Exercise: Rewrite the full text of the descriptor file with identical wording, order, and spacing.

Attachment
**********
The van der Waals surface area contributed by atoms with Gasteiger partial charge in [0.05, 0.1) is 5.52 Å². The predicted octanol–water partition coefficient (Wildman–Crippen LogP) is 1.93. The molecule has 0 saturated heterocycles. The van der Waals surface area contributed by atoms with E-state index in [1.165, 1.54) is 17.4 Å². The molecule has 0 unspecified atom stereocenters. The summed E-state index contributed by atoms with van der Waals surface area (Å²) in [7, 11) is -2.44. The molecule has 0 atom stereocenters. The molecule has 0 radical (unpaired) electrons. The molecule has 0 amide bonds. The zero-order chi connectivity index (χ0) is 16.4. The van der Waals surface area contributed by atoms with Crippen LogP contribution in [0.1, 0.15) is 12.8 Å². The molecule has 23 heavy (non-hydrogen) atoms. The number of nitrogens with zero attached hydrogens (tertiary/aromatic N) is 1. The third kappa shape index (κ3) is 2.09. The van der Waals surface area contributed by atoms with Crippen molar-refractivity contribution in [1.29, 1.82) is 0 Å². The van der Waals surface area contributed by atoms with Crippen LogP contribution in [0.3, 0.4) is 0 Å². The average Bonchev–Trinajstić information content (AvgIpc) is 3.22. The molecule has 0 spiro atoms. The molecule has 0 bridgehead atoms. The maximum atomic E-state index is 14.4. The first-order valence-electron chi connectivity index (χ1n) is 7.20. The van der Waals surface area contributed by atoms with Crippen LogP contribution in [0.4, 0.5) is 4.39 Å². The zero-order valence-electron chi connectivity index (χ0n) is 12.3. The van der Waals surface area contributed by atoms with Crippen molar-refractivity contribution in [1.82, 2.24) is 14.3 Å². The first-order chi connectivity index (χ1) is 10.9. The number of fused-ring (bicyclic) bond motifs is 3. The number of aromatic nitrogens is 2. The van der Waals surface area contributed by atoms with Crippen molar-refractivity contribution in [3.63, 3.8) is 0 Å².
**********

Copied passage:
The van der Waals surface area contributed by atoms with Gasteiger partial charge in [0.05, 0.1) is 5.52 Å². The predicted octanol–water partition coefficient (Wildman–Crippen LogP) is 1.93. The molecule has 0 saturated heterocycles. The van der Waals surface area contributed by atoms with E-state index in [1.165, 1.54) is 17.4 Å². The molecule has 0 unspecified atom stereocenters. The summed E-state index contributed by atoms with van der Waals surface area (Å²) in [7, 11) is -2.44. The molecule has 0 atom stereocenters. The molecule has 0 radical (unpaired) electrons. The molecule has 0 amide bonds. The zero-order chi connectivity index (χ0) is 16.4. The van der Waals surface area contributed by atoms with Crippen LogP contribution in [0.1, 0.15) is 12.8 Å². The molecule has 23 heavy (non-hydrogen) atoms. The number of nitrogens with zero attached hydrogens (tertiary/aromatic N) is 1. The third kappa shape index (κ3) is 2.09. The van der Waals surface area contributed by atoms with Crippen molar-refractivity contribution in [1.29, 1.82) is 0 Å². The van der Waals surface area contributed by atoms with Crippen LogP contribution in [0.3, 0.4) is 0 Å². The average Bonchev–Trinajstić information content (AvgIpc) is 3.22. The molecule has 0 spiro atoms. The molecule has 0 bridgehead atoms. The maximum atomic E-state index is 14.4. The first-order valence-electron chi connectivity index (χ1n) is 7.20. The van der Waals surface area contributed by atoms with Crippen LogP contribution in [0.4, 0.5) is 4.39 Å². The zero-order valence-electron chi connectivity index (χ0n) is 12.3. The van der Waals surface area contributed by atoms with Crippen molar-refractivity contribution in [1.82, 2.24) is 14.3 Å². The first-order chi connectivity index (χ1) is 10.9. The number of fused-ring (bicyclic) bond motifs is 3. The number of aromatic nitrogens is 2. The van der Waals surface area contributed by atoms with Crippen molar-refractivity contribution in [3.63, 3.8) is 0 Å².